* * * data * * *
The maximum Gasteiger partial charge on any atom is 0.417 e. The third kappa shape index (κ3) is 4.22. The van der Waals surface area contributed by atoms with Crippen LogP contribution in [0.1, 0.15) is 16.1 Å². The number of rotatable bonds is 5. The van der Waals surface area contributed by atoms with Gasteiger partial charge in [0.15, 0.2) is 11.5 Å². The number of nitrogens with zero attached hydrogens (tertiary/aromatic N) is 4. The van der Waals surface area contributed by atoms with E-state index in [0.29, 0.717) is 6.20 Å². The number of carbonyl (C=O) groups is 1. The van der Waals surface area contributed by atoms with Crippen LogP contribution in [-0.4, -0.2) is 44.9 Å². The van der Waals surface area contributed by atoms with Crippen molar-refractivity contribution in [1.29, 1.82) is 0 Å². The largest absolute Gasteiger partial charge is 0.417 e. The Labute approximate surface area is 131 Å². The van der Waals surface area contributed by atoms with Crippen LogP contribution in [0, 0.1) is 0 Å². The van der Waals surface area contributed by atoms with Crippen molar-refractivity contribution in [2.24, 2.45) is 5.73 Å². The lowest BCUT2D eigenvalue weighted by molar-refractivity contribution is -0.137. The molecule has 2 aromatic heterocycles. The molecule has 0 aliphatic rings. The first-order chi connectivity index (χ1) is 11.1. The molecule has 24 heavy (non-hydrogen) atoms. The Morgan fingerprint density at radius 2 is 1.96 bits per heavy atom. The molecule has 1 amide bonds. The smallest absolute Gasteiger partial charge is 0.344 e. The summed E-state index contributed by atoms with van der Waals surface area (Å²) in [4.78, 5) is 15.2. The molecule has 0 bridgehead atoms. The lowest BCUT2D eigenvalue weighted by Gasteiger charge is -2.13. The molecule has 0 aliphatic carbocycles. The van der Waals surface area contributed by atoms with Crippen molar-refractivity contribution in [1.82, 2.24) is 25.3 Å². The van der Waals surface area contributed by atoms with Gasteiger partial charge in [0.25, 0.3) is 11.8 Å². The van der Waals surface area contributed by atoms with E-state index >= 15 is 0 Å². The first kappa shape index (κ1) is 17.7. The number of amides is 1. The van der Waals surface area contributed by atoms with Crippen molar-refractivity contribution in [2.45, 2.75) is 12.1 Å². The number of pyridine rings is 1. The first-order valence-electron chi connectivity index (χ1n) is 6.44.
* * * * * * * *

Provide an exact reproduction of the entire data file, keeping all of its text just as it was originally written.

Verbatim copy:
The maximum Gasteiger partial charge on any atom is 0.417 e. The third kappa shape index (κ3) is 4.22. The van der Waals surface area contributed by atoms with Crippen LogP contribution in [0.1, 0.15) is 16.1 Å². The number of rotatable bonds is 5. The van der Waals surface area contributed by atoms with Gasteiger partial charge in [0.15, 0.2) is 11.5 Å². The number of nitrogens with zero attached hydrogens (tertiary/aromatic N) is 4. The van der Waals surface area contributed by atoms with E-state index in [0.29, 0.717) is 6.20 Å². The number of carbonyl (C=O) groups is 1. The van der Waals surface area contributed by atoms with Crippen LogP contribution in [-0.4, -0.2) is 44.9 Å². The van der Waals surface area contributed by atoms with Crippen molar-refractivity contribution in [1.29, 1.82) is 0 Å². The largest absolute Gasteiger partial charge is 0.417 e. The Labute approximate surface area is 131 Å². The van der Waals surface area contributed by atoms with Crippen LogP contribution in [0, 0.1) is 0 Å². The van der Waals surface area contributed by atoms with Crippen molar-refractivity contribution in [2.24, 2.45) is 5.73 Å². The lowest BCUT2D eigenvalue weighted by molar-refractivity contribution is -0.137. The molecule has 2 aromatic heterocycles. The molecule has 0 aliphatic rings. The first-order chi connectivity index (χ1) is 11.1. The molecule has 24 heavy (non-hydrogen) atoms. The Morgan fingerprint density at radius 2 is 1.96 bits per heavy atom. The molecule has 1 amide bonds. The smallest absolute Gasteiger partial charge is 0.344 e. The summed E-state index contributed by atoms with van der Waals surface area (Å²) in [4.78, 5) is 15.2. The molecule has 0 bridgehead atoms. The lowest BCUT2D eigenvalue weighted by Gasteiger charge is -2.13. The molecule has 0 aliphatic carbocycles. The van der Waals surface area contributed by atoms with Crippen molar-refractivity contribution in [1.82, 2.24) is 25.3 Å². The van der Waals surface area contributed by atoms with Gasteiger partial charge in [0.25, 0.3) is 11.8 Å². The van der Waals surface area contributed by atoms with E-state index >= 15 is 0 Å². The first kappa shape index (κ1) is 17.7. The number of amides is 1. The van der Waals surface area contributed by atoms with Crippen molar-refractivity contribution in [2.45, 2.75) is 12.1 Å². The number of pyridine rings is 1. The first-order valence-electron chi connectivity index (χ1n) is 6.44.